Mount Ellinor is situated in the Olympic Mountains of Washington. The area it is located in is designated as the Mount Skokomish Wilderness and it is a popular day-hike in the summer months.
Mount Ellinor Tail is a heavily trafficked out and back trail located near Hoodsport, Washington. It features a river and is rated as difficult. The trail offers opportunities for a number of activities and is best used from March till November.
Mount Ellinor also gives you two trailheads to choose from. There is a 3.2-mile hike that offers unbeatable views of the Olympics and you will find mountain goats almost everywhere. You can make it a longer 7.2-mile hike if you choose to start at the lower trailhead.
Hikers who reach the summit of Mount Ellinor are treated with a view of Olympic National Park that is rare, more immersive, dynamic and rugged that what you will find on the Hurricane Ridge. Ellinor’s profile is most familiar in Seattle as it’s the southernmost mountain of the Olympics visible from the city.
6. Sol Duc Falls
Sol Duc is accessed by turning off Highway 101 onto the Sol Duc Road just 40 minutes west to Port Angeles. The Sol Duc Valley is located in the northwest region of the park. Subalpine lake, old-growth forest, and snowy peaks populate the Sol Duc landscape while the Sol Duc River serves as the key highway for coho salmon running through the valley.
Sol Duc Falls is called the most beautiful falls in Olympic National Park. It is just a few miles from Sol Duc Hot Springs Resort and Campground. Sol Duc Falls is treasure year-round. Unlike other falls on the Peninsula, you view it from above on the brink as it falls 50-feet into the slot canyon below.
The hike to the falls is a short and easy one. From the trailhead, the walk through an old-growth forest to the falls is just under a mile. It is mostly a level trailhead with boardwalks and handrail fence making it suitable for hikers of all levels.
7. Rialto Beach
Rialto Beach is a public beach located on the Pacific Ocean in Washington state. It is adjacent to Mora Campground in Olympic National Park near the mouth of the Quillayute River. It is composed of an ocean beach and a coastal forest.
At Rialto Beach, you can stroll along the beach, or in high tide, there is a walkway above the rocks that go to the end of the beach. Giant drift logs, pounding waves, and views of offshore known as ‘setbacks’ are the defining features of Rialto Beach. There is a wonderful view of the Quillayute River opposite to the beach. There are also several picnic benches and restrooms in the car park.
Rialto Beach Trail is a 13.4-mile heavily trafficked out and back trail located near Forks, Washington. The trail features beautiful wildflowers. It is rated as moderate. Rialto Beach is accessible by Mora Road off of La Push Road. The beach is about 36-miles southwest of Lake Crescent and about 75-miles from Port Angeles.
8. Klahhane Ridge
Klahhane Ridge runs west-east between the east face of Mount Angeles and Rocky Peaks. The Klahhane Ridge Trail transverses high, exposed ridges and slopes that extend from Hurricane Ridge to the top of the Klahhane Ridge, which form the headwall over Lake Angeles.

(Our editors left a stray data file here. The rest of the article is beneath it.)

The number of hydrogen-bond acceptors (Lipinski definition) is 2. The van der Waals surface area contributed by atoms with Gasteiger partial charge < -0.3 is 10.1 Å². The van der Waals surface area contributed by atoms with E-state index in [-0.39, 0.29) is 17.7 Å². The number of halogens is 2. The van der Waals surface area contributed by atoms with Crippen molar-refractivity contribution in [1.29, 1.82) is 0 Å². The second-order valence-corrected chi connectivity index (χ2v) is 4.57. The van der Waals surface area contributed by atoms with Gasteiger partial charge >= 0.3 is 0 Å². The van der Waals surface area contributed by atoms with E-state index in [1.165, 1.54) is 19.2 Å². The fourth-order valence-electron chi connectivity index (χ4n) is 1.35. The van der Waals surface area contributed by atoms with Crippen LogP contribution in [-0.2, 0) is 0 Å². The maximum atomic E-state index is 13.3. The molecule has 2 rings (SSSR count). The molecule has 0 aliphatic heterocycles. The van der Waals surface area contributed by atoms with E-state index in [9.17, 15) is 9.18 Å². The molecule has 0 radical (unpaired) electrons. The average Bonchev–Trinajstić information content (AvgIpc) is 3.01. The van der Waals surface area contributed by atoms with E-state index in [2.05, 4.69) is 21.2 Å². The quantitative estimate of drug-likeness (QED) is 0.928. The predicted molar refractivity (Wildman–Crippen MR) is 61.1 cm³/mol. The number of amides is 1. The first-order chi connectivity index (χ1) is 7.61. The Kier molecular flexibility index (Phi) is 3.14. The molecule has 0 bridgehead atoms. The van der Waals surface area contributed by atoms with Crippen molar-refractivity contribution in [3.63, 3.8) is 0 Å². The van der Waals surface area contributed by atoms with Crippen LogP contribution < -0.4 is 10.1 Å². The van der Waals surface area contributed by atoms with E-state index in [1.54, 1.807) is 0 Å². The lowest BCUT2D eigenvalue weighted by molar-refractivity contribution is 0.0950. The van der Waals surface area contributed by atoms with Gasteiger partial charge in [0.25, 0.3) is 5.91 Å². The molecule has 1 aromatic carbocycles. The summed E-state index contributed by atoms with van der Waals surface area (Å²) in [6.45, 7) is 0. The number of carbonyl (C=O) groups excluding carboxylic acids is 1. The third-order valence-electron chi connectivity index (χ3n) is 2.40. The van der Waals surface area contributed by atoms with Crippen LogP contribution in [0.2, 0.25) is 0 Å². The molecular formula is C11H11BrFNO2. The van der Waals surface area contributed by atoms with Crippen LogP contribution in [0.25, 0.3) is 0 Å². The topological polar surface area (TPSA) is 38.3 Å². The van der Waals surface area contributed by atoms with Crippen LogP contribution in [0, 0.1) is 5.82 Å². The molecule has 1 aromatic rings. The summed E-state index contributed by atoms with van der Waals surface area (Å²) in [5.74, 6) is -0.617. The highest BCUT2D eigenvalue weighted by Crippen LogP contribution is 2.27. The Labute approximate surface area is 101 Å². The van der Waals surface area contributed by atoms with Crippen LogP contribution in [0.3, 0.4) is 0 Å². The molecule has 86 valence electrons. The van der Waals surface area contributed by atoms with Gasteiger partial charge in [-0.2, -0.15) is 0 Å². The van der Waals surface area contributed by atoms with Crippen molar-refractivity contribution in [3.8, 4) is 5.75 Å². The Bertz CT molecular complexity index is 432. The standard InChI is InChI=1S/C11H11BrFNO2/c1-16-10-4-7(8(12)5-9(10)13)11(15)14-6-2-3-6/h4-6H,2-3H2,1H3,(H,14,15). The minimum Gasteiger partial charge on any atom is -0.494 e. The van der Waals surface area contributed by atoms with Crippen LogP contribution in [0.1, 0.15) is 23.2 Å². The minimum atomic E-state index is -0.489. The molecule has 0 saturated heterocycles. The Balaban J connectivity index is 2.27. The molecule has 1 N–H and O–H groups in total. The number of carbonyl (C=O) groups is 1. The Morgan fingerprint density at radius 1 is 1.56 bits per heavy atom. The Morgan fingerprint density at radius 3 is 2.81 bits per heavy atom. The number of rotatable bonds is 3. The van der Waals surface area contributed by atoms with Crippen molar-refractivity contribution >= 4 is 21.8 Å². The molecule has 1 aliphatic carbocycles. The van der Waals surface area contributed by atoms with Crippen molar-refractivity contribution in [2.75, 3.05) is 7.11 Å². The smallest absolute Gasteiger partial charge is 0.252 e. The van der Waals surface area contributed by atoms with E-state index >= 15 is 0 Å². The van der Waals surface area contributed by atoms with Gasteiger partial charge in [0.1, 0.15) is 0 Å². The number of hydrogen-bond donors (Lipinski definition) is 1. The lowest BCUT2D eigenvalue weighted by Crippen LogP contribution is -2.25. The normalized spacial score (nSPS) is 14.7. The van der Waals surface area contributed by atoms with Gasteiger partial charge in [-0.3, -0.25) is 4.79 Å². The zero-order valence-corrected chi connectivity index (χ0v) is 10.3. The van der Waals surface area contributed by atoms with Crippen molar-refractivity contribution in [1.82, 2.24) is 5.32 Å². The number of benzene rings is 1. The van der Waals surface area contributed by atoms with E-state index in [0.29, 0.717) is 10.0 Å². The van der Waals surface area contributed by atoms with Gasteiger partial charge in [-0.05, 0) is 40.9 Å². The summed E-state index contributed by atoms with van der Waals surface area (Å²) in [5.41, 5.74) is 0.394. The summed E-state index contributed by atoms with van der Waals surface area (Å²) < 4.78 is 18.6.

The Klahhane Ridge can be accessed from three routes. The 1.6-mile long Switchback Trail is the steepest and most time-saving trail to the Ridge. The second option is the 3.8-mile trek from the Visitor Center via Sunrise Ridge. The third option is to ascend from Lake Angeles or Heather Park. Both trails start from the same trailhead parking lot.
In the summer, meadows full of colorful wildflowers including Indian paintbrush, lupine, phlox, glacier lilies, line the trail. Wildlife is also frequently seen in the area. You should keep an eye out for mountain goats, marmots, black bears, and deer. The views from the trail extend across the Morse Creek Valley to Hurricane Ridge.
9. Lena Lake
Lena Lake formed 1,300 years ago when a landslide blocked Lena Creek. The creek still flows in the north end of the lake and out of the south end via an underground channel. The moving water keeps the temperature low and so the water is chilly. Although kids and dogs still might enjoy the experience, the water in the Lena Lake is cold nevertheless.
The hike to the Lena Lake can be done by almost every type of hiker. At first, you will go through a wide path with gentle switchbacks followed by a little steep through old and second-growth forest to a large lake surrounded by huge old-growth fir trees.
There are several switchbacks which make it a moderate climb. The trail is very well kept and it is beautiful. It is a very popular trail so expect company. You would need a recreation path to park at the trailhead.
10. Ruby Beach
Nobody thinks of the Washington State as a beach destination, but that doesn’t mean Washington doesn’t have the most beautiful beaches around. There are other ways to make up for beauty if the beach is missing palm trees. Ruby Beach is one such beach and is surely the most beautiful beach in Olympic National Park.
Ruby Beach is famous for the reddish sand that occasionally gathers and large, rock islands, the sea stacks. It is the most anticipated beach to visit along the Olympic coastline. You will need to wear something on your feet because Ruby Beach is a rocky beach and not a sandy beach. Flip-flops are recommended.
The 1.4-mile trail to the Ruby Beach is heavily trafficked located near Forks, Washington that features beautiful wildflowers and is good for all skill levels. The trail provides opportunities for a number of activities and is accessible year-round. Dogs are allowed on the trail but must be kept on a leash.